Congo Ebola outbreak is 2nd largest, 2nd deadliest

The current Ebola epidemic in the Democratic Republic of Congo -- with 426 total cases, including 245 deaths -- is now the second largest and second deadliest in history, according to Thursday's report from the nation's Ministry of Health.

Chinese gene-editing scientist defends his research

The Chinese scientist who sparked an international outcry after alleging to have helped create the world's first genetically edited babies has raised the possibility of a third child being born, after announcing that a separate woman was pregnant at an early stage with a modified embryo.

This birth month is linked to higher rates of ADHD diagnosis

In US states where children must turn 5 by Sept. 1 in order to start kindergarten that year, children born in August, just before the cutoff, are more likely to be diagnosed with and treated for ADHD, according to a study published Wednesday in the New England Journal of Medicine.

Certain romaine lettuce is now safe to eat, US agencies say

Only the California counties of Monterey, San Benito, San Luis Obispo, Santa Barbara, Santa Cruz and Ventura are being investigated in the latest multistate outbreak of E. coli illnesses linked to romaine lettuce, the US Food and Drug Administration reported Wednesday.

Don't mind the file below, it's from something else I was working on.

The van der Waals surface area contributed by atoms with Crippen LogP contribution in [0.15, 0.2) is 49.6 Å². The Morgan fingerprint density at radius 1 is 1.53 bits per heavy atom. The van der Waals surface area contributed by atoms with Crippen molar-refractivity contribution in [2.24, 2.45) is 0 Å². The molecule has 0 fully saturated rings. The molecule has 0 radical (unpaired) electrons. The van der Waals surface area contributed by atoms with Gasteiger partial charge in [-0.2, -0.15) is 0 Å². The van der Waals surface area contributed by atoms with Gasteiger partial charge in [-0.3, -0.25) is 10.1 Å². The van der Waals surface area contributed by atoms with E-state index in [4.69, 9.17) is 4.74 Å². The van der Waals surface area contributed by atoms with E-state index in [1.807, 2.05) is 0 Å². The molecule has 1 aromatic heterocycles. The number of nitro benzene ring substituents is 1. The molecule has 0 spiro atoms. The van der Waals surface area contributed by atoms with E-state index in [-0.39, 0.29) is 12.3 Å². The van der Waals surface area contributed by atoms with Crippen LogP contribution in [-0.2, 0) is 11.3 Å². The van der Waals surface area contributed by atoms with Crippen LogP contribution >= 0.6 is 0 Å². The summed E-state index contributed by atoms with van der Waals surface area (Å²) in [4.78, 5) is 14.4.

Fattest states in America

Obesity is becoming the new normal in the United States, but the problem is bigger in some states than in others.

Research: Males may be more likely to become gaming addicts

Brain scans of men addicted to online gaming show changes in the brain regions associated with impulsivity, new research presented Wednesday at the annual meeting of the Radiological Society of North America finds. But no brain alterations are seen in addicted women, said the authors of the small study who compared the scans of addicted men and women to healthy volunteers.

FDA overhauls approval process as medical devices come under fire

As the US Food and Drug Administration publicizes its plans to overhaul the process for manufacturers that want to market medical devices in the United States, a year-long investigation by a nonprofit newsroom is reporting more than 80,000 deaths potentially linked to medical implants since 2008.